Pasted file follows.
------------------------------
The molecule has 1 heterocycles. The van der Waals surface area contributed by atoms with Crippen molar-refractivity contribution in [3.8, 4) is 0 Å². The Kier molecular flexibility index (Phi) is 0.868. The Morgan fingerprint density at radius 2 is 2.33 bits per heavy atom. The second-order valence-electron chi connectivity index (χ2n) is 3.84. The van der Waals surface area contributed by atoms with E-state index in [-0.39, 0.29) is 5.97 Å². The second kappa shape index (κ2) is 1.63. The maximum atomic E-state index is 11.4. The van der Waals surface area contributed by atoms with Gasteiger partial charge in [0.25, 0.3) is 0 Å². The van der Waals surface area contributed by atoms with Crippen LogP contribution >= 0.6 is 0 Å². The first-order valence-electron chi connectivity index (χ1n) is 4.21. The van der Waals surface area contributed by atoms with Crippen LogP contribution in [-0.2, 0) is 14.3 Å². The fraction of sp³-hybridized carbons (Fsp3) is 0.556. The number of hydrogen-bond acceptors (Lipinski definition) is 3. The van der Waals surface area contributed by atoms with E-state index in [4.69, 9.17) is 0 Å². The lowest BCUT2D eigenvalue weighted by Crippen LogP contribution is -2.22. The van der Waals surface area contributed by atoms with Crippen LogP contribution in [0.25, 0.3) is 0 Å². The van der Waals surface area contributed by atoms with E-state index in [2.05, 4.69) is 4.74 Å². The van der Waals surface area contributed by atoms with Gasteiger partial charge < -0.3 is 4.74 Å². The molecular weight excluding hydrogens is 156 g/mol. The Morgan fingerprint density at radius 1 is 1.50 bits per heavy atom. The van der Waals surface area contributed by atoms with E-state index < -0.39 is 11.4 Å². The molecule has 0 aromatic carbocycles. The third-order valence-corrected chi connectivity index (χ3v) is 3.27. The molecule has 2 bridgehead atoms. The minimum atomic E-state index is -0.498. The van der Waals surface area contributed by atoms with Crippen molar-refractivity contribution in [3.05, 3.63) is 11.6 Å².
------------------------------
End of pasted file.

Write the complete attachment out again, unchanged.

The molecule has 1 heterocycles. The van der Waals surface area contributed by atoms with Crippen molar-refractivity contribution in [3.8, 4) is 0 Å². The Kier molecular flexibility index (Phi) is 0.868. The Morgan fingerprint density at radius 2 is 2.33 bits per heavy atom. The second-order valence-electron chi connectivity index (χ2n) is 3.84. The van der Waals surface area contributed by atoms with E-state index in [-0.39, 0.29) is 5.97 Å². The second kappa shape index (κ2) is 1.63. The maximum atomic E-state index is 11.4. The van der Waals surface area contributed by atoms with Gasteiger partial charge in [0.25, 0.3) is 0 Å². The van der Waals surface area contributed by atoms with Crippen LogP contribution >= 0.6 is 0 Å². The first-order valence-electron chi connectivity index (χ1n) is 4.21. The van der Waals surface area contributed by atoms with Crippen LogP contribution in [-0.2, 0) is 14.3 Å². The fraction of sp³-hybridized carbons (Fsp3) is 0.556. The number of hydrogen-bond acceptors (Lipinski definition) is 3. The van der Waals surface area contributed by atoms with E-state index in [4.69, 9.17) is 0 Å². The lowest BCUT2D eigenvalue weighted by Crippen LogP contribution is -2.22. The van der Waals surface area contributed by atoms with Crippen LogP contribution in [0.25, 0.3) is 0 Å². The van der Waals surface area contributed by atoms with E-state index in [2.05, 4.69) is 4.74 Å². The van der Waals surface area contributed by atoms with Gasteiger partial charge < -0.3 is 4.74 Å². The molecular weight excluding hydrogens is 156 g/mol. The Morgan fingerprint density at radius 1 is 1.50 bits per heavy atom. The van der Waals surface area contributed by atoms with E-state index < -0.39 is 11.4 Å². The molecule has 0 aromatic carbocycles. The third-order valence-corrected chi connectivity index (χ3v) is 3.27. The molecule has 2 bridgehead atoms. The minimum atomic E-state index is -0.498. The van der Waals surface area contributed by atoms with Crippen molar-refractivity contribution in [3.05, 3.63) is 11.6 Å².